Workers at the Glasgow Apple Store are the first in the UK to receive formal union registration.
It is being written as a “compelling new chapter in the trade-union drama,” according to GMB union organiser John Slaven.
The first Apple retail union in the US was founded by employees in the Maryland branch earlier this year.
The employees of Glasgow’s Buchanan Street Apple Store have previously stated that union recognition will be used to negotiate higher salaries.
“We have long been devoted to offering an outstanding experience for our customers and staff,” an Apple representative stated.
Apple is one of the highest-paying retailers in Scotland, and as part of the all-encompassing support we provide for our cherished team members, we continually enhance our industry-leading benefits.
After joining the GMB and requesting voluntary union registration, employees at the store revealed to the Glasgow Evening Times in June that they were paid an average of £12 per hour.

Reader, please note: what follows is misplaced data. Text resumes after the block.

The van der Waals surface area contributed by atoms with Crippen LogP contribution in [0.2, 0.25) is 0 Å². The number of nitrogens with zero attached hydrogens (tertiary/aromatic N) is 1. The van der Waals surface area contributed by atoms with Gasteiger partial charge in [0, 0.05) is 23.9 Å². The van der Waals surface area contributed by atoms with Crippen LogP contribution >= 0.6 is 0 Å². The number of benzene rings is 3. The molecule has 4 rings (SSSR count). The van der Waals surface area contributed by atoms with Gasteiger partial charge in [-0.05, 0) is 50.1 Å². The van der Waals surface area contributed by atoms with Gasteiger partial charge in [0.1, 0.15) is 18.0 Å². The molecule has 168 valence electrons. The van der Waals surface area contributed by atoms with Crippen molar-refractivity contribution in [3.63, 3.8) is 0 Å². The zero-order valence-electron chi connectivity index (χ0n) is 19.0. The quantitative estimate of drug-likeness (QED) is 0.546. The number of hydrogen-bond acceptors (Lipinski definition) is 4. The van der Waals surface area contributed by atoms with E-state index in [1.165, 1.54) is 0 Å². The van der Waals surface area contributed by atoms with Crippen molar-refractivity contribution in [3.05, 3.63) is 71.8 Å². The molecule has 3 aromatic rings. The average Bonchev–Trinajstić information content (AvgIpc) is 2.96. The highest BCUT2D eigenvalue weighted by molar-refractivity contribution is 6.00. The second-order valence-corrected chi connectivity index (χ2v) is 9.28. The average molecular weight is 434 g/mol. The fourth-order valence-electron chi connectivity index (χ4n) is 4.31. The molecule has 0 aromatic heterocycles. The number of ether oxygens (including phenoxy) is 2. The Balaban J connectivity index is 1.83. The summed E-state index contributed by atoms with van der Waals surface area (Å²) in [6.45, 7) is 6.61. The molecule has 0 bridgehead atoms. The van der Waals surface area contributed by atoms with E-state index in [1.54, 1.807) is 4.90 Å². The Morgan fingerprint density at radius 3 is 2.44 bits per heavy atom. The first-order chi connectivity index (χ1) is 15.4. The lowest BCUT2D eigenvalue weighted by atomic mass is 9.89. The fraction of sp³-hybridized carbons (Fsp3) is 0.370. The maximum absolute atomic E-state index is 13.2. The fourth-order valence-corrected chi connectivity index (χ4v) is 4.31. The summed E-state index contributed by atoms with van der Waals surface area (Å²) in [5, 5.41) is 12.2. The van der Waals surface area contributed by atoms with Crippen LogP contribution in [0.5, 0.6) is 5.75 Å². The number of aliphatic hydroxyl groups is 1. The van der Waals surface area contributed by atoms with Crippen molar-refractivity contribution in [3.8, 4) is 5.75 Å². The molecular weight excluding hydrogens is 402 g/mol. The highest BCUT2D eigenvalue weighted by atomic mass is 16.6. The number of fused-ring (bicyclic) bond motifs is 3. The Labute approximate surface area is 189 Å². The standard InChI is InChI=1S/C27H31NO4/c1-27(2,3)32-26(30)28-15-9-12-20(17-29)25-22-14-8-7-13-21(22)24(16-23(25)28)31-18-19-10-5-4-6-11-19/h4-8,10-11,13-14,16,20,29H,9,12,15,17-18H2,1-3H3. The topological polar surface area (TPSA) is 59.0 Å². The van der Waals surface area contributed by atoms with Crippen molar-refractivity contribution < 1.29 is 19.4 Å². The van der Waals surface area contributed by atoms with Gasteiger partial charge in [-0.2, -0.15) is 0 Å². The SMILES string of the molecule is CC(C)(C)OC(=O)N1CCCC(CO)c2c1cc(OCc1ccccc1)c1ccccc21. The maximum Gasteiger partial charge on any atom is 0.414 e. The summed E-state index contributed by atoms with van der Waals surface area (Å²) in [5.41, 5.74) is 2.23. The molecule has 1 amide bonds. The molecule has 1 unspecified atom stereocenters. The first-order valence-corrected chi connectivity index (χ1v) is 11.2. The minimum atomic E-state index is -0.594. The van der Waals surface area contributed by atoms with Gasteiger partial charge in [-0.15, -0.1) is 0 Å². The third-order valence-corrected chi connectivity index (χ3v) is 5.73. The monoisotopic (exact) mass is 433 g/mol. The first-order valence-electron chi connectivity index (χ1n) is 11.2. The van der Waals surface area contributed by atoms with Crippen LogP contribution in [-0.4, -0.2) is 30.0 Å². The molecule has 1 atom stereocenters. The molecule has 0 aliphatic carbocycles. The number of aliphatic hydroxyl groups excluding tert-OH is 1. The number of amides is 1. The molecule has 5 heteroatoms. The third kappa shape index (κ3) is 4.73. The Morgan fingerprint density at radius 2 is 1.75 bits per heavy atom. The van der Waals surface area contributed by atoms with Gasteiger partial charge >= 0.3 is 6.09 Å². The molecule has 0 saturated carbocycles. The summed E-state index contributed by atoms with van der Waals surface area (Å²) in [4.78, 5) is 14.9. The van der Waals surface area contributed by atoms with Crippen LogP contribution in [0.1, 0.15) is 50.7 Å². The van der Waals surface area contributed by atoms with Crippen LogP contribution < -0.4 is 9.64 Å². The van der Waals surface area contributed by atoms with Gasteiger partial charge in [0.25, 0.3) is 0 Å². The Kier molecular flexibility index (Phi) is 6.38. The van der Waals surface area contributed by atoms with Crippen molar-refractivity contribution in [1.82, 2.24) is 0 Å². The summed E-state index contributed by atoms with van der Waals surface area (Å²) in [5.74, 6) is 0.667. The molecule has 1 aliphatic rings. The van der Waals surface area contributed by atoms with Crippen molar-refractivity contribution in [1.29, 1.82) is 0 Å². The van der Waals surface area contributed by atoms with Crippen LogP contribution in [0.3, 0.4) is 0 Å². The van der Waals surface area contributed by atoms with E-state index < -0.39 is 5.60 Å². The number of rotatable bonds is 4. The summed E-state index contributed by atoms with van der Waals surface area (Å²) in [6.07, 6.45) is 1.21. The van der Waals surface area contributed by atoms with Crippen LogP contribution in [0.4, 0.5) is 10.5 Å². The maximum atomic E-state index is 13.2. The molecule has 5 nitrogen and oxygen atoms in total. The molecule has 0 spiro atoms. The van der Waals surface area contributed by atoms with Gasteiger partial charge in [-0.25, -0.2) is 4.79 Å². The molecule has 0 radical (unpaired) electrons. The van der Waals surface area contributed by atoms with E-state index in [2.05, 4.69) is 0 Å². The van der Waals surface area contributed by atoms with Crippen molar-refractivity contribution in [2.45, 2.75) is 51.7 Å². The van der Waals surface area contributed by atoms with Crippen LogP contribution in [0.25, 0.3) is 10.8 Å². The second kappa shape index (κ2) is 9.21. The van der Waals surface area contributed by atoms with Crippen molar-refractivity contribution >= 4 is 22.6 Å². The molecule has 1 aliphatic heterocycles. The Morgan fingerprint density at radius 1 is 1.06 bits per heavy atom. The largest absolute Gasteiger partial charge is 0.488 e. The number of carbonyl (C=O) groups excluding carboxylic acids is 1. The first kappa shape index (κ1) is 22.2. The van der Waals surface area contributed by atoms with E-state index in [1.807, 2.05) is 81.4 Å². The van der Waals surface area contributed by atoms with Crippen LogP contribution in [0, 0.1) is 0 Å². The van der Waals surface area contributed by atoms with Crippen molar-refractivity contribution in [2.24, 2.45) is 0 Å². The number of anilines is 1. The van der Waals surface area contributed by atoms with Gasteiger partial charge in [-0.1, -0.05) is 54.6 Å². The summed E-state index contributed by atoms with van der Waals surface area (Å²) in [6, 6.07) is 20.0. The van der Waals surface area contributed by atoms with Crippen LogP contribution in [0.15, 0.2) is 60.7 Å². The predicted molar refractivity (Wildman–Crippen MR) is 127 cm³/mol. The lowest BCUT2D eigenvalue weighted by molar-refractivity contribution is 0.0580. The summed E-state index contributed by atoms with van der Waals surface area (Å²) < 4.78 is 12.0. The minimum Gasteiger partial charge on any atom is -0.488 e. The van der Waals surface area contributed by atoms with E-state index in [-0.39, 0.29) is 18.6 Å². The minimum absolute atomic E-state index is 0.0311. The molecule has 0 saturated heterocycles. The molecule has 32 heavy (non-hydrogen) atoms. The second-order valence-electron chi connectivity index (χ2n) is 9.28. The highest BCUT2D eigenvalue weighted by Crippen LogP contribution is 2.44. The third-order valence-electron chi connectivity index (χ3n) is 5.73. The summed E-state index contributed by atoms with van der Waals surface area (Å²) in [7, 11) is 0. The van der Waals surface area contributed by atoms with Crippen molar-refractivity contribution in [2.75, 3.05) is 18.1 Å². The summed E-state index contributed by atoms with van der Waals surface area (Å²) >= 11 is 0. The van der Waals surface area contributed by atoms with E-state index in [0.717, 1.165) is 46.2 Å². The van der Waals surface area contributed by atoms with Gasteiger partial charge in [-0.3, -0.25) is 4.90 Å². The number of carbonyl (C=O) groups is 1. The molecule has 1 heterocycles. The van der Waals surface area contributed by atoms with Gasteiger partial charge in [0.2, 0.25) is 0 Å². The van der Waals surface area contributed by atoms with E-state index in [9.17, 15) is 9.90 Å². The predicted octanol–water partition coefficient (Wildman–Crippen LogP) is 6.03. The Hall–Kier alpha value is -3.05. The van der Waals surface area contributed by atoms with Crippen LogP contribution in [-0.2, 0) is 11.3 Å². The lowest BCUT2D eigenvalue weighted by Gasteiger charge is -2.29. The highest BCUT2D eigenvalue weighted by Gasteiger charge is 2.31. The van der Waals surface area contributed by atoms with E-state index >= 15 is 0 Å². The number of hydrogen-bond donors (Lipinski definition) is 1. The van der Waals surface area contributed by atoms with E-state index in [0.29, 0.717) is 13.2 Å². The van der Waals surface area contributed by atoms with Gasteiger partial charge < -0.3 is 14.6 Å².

The cost-of-living dilemma, according to one person, is harming people. A voice, pay transparency, and pay equity are required.
The outcome of the union recognition vote on Wednesday was, according to Mr. Slaven, “a monument to the hard work of the activists and workers” in the store.
The union was “pro-worker and not anti-employer,” as evidenced by the two-thirds majority, and “trade unionism should be a natural and welcome element of every workplace.”
The action coincides with rising efforts to organise unions by workers at tech behemoths like Activision Blizzard, Amazon, and Google parent company Alphabet.
Keir Starmer, the leader of Labour, pushed Amazon last month to formally recognise GMB members after a strike ballot fell three votes short of the required 50% of the vote.